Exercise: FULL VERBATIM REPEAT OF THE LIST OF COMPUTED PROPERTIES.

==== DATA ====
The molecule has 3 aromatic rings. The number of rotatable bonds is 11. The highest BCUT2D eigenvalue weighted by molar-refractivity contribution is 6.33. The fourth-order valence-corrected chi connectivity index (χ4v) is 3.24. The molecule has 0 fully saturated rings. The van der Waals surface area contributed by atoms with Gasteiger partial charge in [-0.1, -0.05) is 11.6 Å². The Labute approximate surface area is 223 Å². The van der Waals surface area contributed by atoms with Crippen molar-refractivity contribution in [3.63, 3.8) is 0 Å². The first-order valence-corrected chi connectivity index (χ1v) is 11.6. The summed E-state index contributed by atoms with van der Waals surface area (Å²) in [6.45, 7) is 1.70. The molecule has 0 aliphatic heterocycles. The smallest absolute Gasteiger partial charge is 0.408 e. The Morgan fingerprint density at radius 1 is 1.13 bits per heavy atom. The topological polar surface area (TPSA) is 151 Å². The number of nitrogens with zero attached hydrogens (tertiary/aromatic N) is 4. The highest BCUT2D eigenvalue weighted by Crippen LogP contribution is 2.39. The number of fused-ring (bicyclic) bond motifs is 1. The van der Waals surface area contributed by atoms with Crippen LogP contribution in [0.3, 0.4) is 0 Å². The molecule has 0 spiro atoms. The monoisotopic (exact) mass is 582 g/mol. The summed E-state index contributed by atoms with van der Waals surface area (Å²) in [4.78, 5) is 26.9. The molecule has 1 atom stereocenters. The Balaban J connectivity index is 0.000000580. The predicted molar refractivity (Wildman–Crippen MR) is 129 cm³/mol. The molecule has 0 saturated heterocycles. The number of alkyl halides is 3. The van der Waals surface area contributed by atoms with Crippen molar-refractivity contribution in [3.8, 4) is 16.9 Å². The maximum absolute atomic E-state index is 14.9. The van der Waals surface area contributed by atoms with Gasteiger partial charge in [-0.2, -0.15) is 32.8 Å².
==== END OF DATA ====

The molecule has 3 aromatic rings. The number of rotatable bonds is 11. The highest BCUT2D eigenvalue weighted by molar-refractivity contribution is 6.33. The fourth-order valence-corrected chi connectivity index (χ4v) is 3.24. The molecule has 0 fully saturated rings. The van der Waals surface area contributed by atoms with Gasteiger partial charge in [-0.1, -0.05) is 11.6 Å². The Labute approximate surface area is 223 Å². The van der Waals surface area contributed by atoms with Crippen molar-refractivity contribution in [3.63, 3.8) is 0 Å². The first-order valence-corrected chi connectivity index (χ1v) is 11.6. The summed E-state index contributed by atoms with van der Waals surface area (Å²) in [6.45, 7) is 1.70. The molecule has 0 aliphatic heterocycles. The smallest absolute Gasteiger partial charge is 0.408 e. The Morgan fingerprint density at radius 1 is 1.13 bits per heavy atom. The topological polar surface area (TPSA) is 151 Å². The number of nitrogens with zero attached hydrogens (tertiary/aromatic N) is 4. The highest BCUT2D eigenvalue weighted by Crippen LogP contribution is 2.39. The number of fused-ring (bicyclic) bond motifs is 1. The van der Waals surface area contributed by atoms with Crippen LogP contribution in [0.3, 0.4) is 0 Å². The molecule has 0 spiro atoms. The monoisotopic (exact) mass is 582 g/mol. The summed E-state index contributed by atoms with van der Waals surface area (Å²) in [4.78, 5) is 26.9. The molecule has 1 atom stereocenters. The Balaban J connectivity index is 0.000000580. The predicted molar refractivity (Wildman–Crippen MR) is 129 cm³/mol. The molecule has 0 saturated heterocycles. The number of alkyl halides is 3. The van der Waals surface area contributed by atoms with Crippen molar-refractivity contribution in [3.8, 4) is 16.9 Å². The maximum absolute atomic E-state index is 14.9. The van der Waals surface area contributed by atoms with Gasteiger partial charge in [-0.2, -0.15) is 32.8 Å².